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US and allies warn of ‘decisive' response if North Korea tests nuclear weapon

Russian President Vladimir Putin, right, and North Korea's leader Kim Jong Un take an elevator heading to the talks in Vladivostok, Russia on April 25, 2019 (Alexei Nikolsky/Sputnik, Kremlin/Pool Photo via AP, File)
Haruka Nuga and Mari Yamaguchi, Associated Press

Officials from the United States and its Asian allies, Japan and South Korea, suspect North Korea is preparing for a nuclear test, and vice foreign ministers from the three countries said on Wednesday that their joint response would be “decisive”.

Cho Hyundong, South Korea’s first vice foreign minister, said the trio are bolstering their defence co-operation to deter the growing possibility of North Korea’s use of nuclear weapons since the adoption in September of legislation spelling out scenarios where it would use them, including pre-emptively.

North Korea’s new nuclear policy is “creating a serious tension on the Korean Peninsula”, Mr Cho told a joint news conference after talks in Tokyo with US deputy secretary of state Wendy Sherman and Japanese vice foreign minister Takeo Mori.

“South Korea and the US will step up their extended deterrence by utilising all the elements of the national power and show an overwhelming, decisive response to any use of a nuclear weapon by North Korea,” he said.

In 2022 alone, North Korea has launched more than 20 ballistic missiles at unprecedented pace, including one that flew over northern Japan in early October.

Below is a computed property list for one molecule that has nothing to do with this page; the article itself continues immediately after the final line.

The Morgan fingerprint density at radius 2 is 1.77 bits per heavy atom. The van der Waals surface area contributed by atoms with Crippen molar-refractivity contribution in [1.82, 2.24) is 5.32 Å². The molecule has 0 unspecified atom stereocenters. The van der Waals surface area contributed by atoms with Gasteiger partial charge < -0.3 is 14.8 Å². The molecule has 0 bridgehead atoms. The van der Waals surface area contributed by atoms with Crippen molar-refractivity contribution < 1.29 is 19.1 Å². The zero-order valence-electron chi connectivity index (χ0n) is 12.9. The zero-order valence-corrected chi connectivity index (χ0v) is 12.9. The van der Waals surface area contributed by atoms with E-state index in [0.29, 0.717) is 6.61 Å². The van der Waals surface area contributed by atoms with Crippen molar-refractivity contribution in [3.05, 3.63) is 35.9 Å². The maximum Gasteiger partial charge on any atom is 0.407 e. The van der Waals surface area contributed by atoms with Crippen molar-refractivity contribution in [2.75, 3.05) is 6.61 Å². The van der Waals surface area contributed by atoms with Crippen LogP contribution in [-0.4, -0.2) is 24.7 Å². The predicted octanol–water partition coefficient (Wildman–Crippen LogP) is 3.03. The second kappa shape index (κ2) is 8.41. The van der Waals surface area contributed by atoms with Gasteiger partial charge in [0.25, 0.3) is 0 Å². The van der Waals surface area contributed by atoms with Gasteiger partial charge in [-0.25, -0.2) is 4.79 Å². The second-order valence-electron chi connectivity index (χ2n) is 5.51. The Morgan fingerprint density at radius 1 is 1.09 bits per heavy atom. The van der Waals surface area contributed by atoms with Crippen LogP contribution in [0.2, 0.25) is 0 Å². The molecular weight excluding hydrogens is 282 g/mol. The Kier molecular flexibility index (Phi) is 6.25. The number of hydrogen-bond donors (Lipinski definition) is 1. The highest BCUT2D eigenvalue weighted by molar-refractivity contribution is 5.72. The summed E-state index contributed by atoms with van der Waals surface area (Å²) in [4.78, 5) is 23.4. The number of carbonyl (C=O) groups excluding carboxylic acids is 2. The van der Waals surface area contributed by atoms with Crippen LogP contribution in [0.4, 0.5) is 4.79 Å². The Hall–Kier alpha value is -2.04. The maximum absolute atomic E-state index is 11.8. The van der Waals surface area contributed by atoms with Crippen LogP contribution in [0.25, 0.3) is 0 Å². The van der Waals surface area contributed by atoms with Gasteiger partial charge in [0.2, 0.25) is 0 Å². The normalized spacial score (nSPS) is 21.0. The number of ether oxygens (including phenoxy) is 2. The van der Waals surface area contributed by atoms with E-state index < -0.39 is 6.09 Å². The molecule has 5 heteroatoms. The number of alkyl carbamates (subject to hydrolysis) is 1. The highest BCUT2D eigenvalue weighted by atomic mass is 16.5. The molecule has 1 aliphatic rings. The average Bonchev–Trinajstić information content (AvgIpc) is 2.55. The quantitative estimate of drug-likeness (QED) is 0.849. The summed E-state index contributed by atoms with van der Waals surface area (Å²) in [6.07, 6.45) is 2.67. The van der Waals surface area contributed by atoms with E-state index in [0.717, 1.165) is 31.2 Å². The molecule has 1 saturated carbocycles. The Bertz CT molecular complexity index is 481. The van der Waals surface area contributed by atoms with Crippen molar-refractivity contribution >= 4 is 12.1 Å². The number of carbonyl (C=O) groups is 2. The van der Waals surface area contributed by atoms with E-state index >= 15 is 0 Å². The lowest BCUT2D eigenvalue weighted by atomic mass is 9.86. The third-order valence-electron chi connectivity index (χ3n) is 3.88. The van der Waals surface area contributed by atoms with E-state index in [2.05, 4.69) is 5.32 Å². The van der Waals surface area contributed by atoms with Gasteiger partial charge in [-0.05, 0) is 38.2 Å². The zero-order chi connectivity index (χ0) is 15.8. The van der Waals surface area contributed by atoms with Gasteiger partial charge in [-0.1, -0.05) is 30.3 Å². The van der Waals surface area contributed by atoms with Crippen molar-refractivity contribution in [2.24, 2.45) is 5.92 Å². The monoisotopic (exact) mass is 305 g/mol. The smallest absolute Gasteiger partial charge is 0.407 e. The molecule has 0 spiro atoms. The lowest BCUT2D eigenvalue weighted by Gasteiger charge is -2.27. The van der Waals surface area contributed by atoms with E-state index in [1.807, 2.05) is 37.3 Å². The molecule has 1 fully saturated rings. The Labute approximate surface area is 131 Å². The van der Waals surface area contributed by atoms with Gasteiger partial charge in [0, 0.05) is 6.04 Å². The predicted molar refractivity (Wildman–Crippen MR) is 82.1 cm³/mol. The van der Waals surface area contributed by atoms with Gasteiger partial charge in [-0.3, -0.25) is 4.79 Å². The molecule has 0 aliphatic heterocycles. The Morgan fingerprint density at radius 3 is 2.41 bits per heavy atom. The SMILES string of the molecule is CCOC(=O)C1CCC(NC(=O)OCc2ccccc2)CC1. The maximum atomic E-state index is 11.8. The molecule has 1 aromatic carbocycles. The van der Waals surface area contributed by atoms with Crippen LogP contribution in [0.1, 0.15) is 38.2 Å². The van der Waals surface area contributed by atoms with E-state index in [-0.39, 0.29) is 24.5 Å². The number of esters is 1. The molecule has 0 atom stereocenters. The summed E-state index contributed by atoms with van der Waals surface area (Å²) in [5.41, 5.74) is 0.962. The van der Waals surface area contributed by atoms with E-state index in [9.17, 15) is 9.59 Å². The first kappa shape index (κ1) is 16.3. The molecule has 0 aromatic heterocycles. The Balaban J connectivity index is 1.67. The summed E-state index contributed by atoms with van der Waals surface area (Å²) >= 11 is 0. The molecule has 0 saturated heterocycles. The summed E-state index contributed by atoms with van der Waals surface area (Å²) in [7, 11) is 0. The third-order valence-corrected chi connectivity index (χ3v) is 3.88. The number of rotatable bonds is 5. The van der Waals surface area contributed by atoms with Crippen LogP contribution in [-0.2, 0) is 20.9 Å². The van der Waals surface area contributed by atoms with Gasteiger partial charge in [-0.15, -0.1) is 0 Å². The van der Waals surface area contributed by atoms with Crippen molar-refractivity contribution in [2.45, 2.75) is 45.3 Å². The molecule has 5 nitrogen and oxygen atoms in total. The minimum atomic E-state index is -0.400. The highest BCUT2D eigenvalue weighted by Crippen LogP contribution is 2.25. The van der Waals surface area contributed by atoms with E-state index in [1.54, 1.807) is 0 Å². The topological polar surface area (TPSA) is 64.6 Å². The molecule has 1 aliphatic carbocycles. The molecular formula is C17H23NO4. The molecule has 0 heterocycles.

It has also fired a barrage of artillery towards the south in response to South Korea’s joint military exercises with the US, which Pyongyang views as a practice to invade the country.

Ms Sherman, during a meeting with Mr Cho on Tuesday ahead of the three-way talks, criticised North Korea’s military actions as “irresponsible, dangerous and destabilising”, and said the US will fully use its military capabilities, including nuclear, as she warned North Korea against escalating its provocations.

She stressed again on Wednesday that the co-operation between the three countries is “ironclad”, citing signs of Japan and South Korea improving their troubled ties over historical wartime-related disputes.

“There is so much we can achieve and are achieving when our countries work together,” she said.

It was the second in-person meeting of the three officials since conservative South Korean President Yoon Suk Yeol took office in May, signalling an improvement in difficult ties between Tokyo and Seoul.

A year ago in Washington, Japanese and South Korean vice ministers declined to participate in a joint news conference after their talks, leaving Ms Sherman to make a solo media appearance.

The three officials also condemned Russia’s nuclear threat, as well as any other escalation of threats, and its unsubstantiated allegation that Ukraine is preparing to launch a so-called dirty bomb – which uses explosives to scatter radioactive waste – as unacceptable.

Mr Mori said the three officials also agreed to closely watch China’s maritime activity in the East and South China Seas and the situation in the Taiwan Strait under Chinese President Xi Jinping’s third term.